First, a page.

British Isles Ponies: New Forest Pony

The history of the New Forest Pony, one of Great Britain's native pony breeds.


Near the southern coast of England in southwest Hampshire is the beautiful New Forest. Ponies were said to roam the area six decades before William the Conqueror established a royal hunting ground there in 1079. The native ponies were subsequently crossed with stock brought to the area by the many people who traveled through the forest from the coast.

Bay New Forest Pony standing

Other breeds were turned out into the forest to improve the ponies, so the bloodlines of the New Forest Pony include contributions from the Welsh Pony, Arabian and Thoroughbred. Because of this mix, the pony’s genes are more diverse than any of the Mountain and Moorland breeds.

However, its distinctive type was shaped by its environment. The forest is actually open heath, grassland and bog. The ponies have become hardy because they survive on what little nutrition can be found in native plants.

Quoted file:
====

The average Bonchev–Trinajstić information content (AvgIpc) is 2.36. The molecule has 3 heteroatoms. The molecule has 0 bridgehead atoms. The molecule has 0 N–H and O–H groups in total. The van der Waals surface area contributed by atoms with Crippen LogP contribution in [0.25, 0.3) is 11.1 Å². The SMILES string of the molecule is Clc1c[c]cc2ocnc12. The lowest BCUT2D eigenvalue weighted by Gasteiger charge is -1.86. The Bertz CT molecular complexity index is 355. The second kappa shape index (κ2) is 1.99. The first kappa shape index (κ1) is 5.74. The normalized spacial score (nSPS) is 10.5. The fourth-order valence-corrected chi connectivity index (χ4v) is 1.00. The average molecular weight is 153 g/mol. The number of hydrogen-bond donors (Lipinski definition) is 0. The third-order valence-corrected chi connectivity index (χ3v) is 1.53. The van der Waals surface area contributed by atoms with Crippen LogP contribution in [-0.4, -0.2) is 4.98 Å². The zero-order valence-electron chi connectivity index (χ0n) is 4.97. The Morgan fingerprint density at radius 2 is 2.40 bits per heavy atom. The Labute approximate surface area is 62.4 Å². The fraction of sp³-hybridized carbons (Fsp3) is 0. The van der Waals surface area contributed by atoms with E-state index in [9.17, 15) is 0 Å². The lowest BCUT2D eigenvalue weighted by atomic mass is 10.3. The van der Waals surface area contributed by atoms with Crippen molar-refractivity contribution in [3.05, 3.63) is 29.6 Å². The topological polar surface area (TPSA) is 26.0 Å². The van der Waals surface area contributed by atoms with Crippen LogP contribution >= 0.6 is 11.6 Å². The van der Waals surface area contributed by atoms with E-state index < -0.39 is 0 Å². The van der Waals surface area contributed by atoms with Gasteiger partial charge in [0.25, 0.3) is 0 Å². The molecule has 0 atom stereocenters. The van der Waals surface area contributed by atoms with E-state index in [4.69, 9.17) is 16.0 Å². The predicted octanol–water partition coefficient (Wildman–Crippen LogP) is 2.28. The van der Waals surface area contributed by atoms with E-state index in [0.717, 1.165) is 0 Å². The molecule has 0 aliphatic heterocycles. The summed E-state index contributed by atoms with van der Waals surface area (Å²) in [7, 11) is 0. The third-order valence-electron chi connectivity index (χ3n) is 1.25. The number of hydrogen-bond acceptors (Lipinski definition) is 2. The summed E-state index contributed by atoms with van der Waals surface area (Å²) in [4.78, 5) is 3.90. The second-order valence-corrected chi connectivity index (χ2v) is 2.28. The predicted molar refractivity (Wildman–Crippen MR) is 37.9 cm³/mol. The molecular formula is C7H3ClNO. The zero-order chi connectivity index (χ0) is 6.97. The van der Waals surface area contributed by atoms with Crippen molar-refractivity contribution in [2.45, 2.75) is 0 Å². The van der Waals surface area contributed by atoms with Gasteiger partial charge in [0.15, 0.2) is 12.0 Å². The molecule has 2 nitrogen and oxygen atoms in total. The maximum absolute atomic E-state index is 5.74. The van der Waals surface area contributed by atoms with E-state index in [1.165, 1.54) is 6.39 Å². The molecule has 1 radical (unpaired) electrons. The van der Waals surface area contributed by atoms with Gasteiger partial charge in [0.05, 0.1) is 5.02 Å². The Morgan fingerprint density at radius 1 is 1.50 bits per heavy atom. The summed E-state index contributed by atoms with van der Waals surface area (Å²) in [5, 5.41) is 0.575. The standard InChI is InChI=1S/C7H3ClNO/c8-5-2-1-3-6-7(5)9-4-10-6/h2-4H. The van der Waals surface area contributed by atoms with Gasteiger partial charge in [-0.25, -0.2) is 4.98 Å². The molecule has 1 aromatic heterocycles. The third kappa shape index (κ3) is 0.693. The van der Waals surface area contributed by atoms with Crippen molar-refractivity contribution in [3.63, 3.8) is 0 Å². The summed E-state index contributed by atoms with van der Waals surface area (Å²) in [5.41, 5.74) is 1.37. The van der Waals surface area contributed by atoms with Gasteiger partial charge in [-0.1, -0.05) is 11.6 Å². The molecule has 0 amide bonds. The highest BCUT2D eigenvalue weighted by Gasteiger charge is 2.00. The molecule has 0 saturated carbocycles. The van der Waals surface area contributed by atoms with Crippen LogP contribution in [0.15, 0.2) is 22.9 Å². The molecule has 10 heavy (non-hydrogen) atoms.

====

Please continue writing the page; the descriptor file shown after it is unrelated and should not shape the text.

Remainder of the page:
While New Forest Ponies still roam the forest, they are all owned by the locals and are rounded up each year to manage herd numbers and maintain the land. Extra horses are sold or trained to saddle.

The New Forest Pony is more horse-like than the other native breeds. Viewed from the front, the shoulders slope inward and form sharper withers (ponies tend to have rounded withers).

New Forest Ponies excel in driving, gymkhana and jumping. The breed ranges from 11 to 14.2 hands and comes in all colors, except palomino and pinto.

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